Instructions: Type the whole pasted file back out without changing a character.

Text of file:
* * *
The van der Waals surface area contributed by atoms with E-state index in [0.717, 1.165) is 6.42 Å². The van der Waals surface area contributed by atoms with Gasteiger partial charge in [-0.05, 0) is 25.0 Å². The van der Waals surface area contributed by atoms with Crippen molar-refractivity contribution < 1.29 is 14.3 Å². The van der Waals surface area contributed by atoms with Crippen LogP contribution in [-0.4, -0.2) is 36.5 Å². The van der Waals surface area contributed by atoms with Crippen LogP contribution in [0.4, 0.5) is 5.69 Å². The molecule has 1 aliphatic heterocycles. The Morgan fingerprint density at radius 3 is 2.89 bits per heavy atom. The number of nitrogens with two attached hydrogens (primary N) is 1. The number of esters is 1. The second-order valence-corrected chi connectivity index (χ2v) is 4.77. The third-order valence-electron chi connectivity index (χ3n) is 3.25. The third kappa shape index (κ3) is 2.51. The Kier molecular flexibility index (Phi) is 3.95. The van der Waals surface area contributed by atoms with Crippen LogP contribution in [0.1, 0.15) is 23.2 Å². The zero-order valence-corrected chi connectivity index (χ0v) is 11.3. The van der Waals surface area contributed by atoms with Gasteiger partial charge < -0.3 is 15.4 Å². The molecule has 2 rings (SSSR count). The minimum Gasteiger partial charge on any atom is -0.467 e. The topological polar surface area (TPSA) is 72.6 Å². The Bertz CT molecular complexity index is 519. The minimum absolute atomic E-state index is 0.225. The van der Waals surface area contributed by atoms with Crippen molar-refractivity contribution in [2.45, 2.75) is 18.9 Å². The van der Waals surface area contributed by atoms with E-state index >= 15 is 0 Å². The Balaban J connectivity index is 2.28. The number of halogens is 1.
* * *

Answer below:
The van der Waals surface area contributed by atoms with E-state index in [0.717, 1.165) is 6.42 Å². The van der Waals surface area contributed by atoms with Gasteiger partial charge in [-0.05, 0) is 25.0 Å². The van der Waals surface area contributed by atoms with Crippen molar-refractivity contribution < 1.29 is 14.3 Å². The van der Waals surface area contributed by atoms with Crippen LogP contribution in [-0.4, -0.2) is 36.5 Å². The van der Waals surface area contributed by atoms with Crippen LogP contribution in [0.4, 0.5) is 5.69 Å². The molecule has 1 aliphatic heterocycles. The Morgan fingerprint density at radius 3 is 2.89 bits per heavy atom. The number of nitrogens with two attached hydrogens (primary N) is 1. The number of esters is 1. The second-order valence-corrected chi connectivity index (χ2v) is 4.77. The third-order valence-electron chi connectivity index (χ3n) is 3.25. The third kappa shape index (κ3) is 2.51. The Kier molecular flexibility index (Phi) is 3.95. The van der Waals surface area contributed by atoms with Crippen LogP contribution in [0.1, 0.15) is 23.2 Å². The zero-order valence-corrected chi connectivity index (χ0v) is 11.3. The van der Waals surface area contributed by atoms with Gasteiger partial charge < -0.3 is 15.4 Å². The molecule has 2 rings (SSSR count). The minimum Gasteiger partial charge on any atom is -0.467 e. The topological polar surface area (TPSA) is 72.6 Å². The Bertz CT molecular complexity index is 519. The minimum absolute atomic E-state index is 0.225. The van der Waals surface area contributed by atoms with Crippen molar-refractivity contribution in [2.45, 2.75) is 18.9 Å². The van der Waals surface area contributed by atoms with E-state index >= 15 is 0 Å². The Balaban J connectivity index is 2.28. The number of halogens is 1.